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Buying Back your Business After Going into Liquidation

By: Emma Eilbeck BA (hons) - Updated: 24 Oct 2012 | comments*Discuss
 
Liquidation Buying Back Company

Putting your business in liquidation may seem like the end of the road, but if you believe that you can learn from your mistakes, then there is a way that you could give it another try. A phoenix firm refers to a firm which is re-born in some way, hence the name phoenix. It is where all the assets from one limited company are moved to another legal company, and you are still able to act as director.

Buying Back Your Firm After Liquidation

The firm you once owned and all its assets will be placed in the hands of the Administrators, whose job it is to recover as much money from the business as possible. Part of this will involve trying to sell your company for as much as they can, in order for them to do this, they may break it up into pieces, and sell off different sections, such as a contacts database.

You will not be able to operate under the same name, but you may be able to buy back parts of your business. If there is not much interest shown in parts of your firm, then the administrator will be looking to make as much money as they can, so may sell it to you cheaply. You will then have to register as a New Company, but can effectively carry on trading in a similar manner.

Returning Overstocks and Merchandise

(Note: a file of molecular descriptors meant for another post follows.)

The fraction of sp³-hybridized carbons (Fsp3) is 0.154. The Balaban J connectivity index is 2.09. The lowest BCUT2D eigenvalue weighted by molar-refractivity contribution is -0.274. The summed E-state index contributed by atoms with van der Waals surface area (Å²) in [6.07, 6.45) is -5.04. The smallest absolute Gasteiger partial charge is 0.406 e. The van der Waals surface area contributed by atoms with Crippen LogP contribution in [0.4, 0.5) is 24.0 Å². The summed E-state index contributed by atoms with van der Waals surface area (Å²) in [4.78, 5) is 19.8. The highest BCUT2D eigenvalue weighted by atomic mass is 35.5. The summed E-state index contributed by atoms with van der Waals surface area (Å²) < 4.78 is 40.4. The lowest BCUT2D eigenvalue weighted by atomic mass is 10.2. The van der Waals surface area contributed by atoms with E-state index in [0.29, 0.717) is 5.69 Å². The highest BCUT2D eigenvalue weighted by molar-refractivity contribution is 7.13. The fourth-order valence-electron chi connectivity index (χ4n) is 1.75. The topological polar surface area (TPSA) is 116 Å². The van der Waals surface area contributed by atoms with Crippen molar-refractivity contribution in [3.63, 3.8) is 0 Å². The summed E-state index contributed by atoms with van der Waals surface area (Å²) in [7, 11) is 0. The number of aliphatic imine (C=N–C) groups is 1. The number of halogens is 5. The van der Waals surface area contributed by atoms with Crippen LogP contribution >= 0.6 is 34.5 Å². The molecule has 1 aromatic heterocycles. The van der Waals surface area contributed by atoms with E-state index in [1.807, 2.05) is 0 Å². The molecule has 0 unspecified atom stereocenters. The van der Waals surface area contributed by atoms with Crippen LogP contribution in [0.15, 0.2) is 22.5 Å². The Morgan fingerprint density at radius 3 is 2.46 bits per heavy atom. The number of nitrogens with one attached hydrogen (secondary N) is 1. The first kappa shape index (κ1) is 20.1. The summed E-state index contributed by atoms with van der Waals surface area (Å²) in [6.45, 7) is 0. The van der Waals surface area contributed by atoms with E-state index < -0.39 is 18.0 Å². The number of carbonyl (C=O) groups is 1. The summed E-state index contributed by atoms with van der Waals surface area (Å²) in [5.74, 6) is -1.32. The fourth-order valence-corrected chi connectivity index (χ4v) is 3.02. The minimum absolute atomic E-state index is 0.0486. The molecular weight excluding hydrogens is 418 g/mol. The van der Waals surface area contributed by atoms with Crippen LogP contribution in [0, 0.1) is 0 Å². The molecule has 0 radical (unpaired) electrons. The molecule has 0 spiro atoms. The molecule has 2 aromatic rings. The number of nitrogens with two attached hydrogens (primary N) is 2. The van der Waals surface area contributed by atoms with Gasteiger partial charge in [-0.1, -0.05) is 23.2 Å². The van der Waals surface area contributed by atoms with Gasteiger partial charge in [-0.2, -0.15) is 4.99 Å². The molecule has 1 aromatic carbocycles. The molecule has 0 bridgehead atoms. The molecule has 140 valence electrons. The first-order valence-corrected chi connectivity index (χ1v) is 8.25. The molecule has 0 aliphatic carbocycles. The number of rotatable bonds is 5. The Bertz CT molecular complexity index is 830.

Anything that is left over from your company after liquidation will try to be sold. You may have what is known as closeout merchandise and overstock merchandise, which is what will need to go on sale to pay any costs associated with your liquidation. It may be that you do not sell all the closeout merchandise and overstock merchandise, and there could be chance for you to buy back after the firm closed.

If you work in the retail sector, then you may be able to do a deal and return some of your stock to shops, and do some department store returns. If you have bought in bulk, then they may allow you to carry out some department store returns, which you could always buy back later.

What Be Aware Of

Think carefully before placing your company into liquidation though, as it can come with a lot of problems. By placing your firm into liquidation you are basically making yourself and the company void of any liabilities associated with the company. For example, if you have customers that complain about something further down the line, or you are not adequately insured to cover and complaints that might be made against you regarding financial matters, then you may find yourself in trouble. If you are operating a financial firm, you may find it hard to get permission to operate in the financial markets again, if you have left a string of liabilities behind you.

Also, you might want to think about what went wrong the first-time around, and it may be worth trying your hand at something new. There is little point in buying back a company and any overstocks, for it to fail again. If you are going to change the structure of the company, or have an action plan as to how to make it better, then this might work, but if not, it may not be worth it.You may find it hard to secure funding for your new business as well. If you have already been burned and been unsuccessful at running a firm, then it is unlikely that a bank will want to invest in your new company, and depending on the circumstances, may not even be allowed to.

The administrators that are in charge of looking after you business may also be sceptical about selling you back your business, so this strategy may not always work.

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Thanks for this article, I thought now that my business was in liquidation that it was game over. Now I know that there is light at the end of the tunnel and I can rebuild my business again by buying it back, thanks for the info!
DIYman - 19-Jun-12 @ 11:50 AM
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